# 1st year question

I've got an undergrad Physics book, will that do?

Sure.

Your contention that kinematics is independent of forces, which are a part of dynamics, is exactly backwards I think.

But the definitions you found agree with what I said.

You posted equations that show kinematics is a description of displacements, as I noted, and accelerations, which are forces divided by masses, that accelerate (under the forces).

An acceleration is not a force. A force causes an acceleration. Kinematics does not describe forces at all. That is the subject of dynamics.

Your own definitions say so:

"The study of motion is called kinematics, a word derived from the Greek kinema, meaning motion"
-- Alonso & Finn, Physics 1975 ed.
" ...a branch of dynamics that deals with aspects of motion apart from considerations of mass and force"
--Webster's online

Dynamics:

"1 : a branch of mechanics that deals with forces and their relation primarily to the motion but sometimes also to the equilibrium of bodies 2 : a pattern or process of change, growth, or activity <population dynamics> 3 : variation and contrast in force or intensity (as in music) "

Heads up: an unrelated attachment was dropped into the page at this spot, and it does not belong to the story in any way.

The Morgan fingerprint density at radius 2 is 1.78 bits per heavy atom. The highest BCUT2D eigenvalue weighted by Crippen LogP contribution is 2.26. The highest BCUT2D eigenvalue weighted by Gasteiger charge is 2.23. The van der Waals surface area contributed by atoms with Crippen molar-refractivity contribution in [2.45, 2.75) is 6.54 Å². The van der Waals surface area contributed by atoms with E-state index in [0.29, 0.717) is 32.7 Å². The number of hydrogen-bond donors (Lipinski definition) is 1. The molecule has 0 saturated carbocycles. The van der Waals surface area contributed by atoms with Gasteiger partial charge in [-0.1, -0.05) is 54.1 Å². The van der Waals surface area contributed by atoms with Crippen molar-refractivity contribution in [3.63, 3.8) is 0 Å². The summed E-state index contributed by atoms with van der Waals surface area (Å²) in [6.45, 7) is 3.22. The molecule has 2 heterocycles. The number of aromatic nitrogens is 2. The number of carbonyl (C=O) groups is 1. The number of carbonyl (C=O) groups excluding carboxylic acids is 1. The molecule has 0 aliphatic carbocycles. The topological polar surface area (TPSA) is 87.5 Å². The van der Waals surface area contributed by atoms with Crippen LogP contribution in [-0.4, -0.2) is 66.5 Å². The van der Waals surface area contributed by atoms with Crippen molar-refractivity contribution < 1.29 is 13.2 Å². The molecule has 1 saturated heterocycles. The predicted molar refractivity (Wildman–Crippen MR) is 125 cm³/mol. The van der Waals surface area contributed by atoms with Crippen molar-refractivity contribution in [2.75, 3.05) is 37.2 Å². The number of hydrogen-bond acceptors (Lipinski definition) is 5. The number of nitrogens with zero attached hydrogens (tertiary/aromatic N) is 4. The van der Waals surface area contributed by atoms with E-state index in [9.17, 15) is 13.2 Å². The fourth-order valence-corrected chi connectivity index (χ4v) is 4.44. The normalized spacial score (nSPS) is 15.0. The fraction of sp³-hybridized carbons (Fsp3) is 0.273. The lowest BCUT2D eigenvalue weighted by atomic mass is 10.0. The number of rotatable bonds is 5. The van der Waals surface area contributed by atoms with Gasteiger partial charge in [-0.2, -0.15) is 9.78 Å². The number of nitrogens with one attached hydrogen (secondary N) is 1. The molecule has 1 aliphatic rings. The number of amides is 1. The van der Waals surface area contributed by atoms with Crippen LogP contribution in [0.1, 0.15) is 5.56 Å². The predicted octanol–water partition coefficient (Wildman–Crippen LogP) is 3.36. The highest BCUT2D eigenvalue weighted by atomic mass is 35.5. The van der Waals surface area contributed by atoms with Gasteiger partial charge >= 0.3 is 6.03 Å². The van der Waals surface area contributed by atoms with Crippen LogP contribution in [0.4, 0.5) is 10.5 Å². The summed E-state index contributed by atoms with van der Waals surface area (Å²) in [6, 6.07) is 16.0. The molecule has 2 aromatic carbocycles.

--Webster's online

That last is really only true in the sense displacements replace forces and accelerations replace mass, "apart from" does not mean "independent of" in this definition.

Displacements in no way "replace" force; the two concepts are completely different - they even have different units (dimensions). Similarly, acceleration is nothing like mass.

But this is getting silly, why not try to answer the question: "Describe SHM in kinematic and dynamic terms. How equivalent are the descriptions?"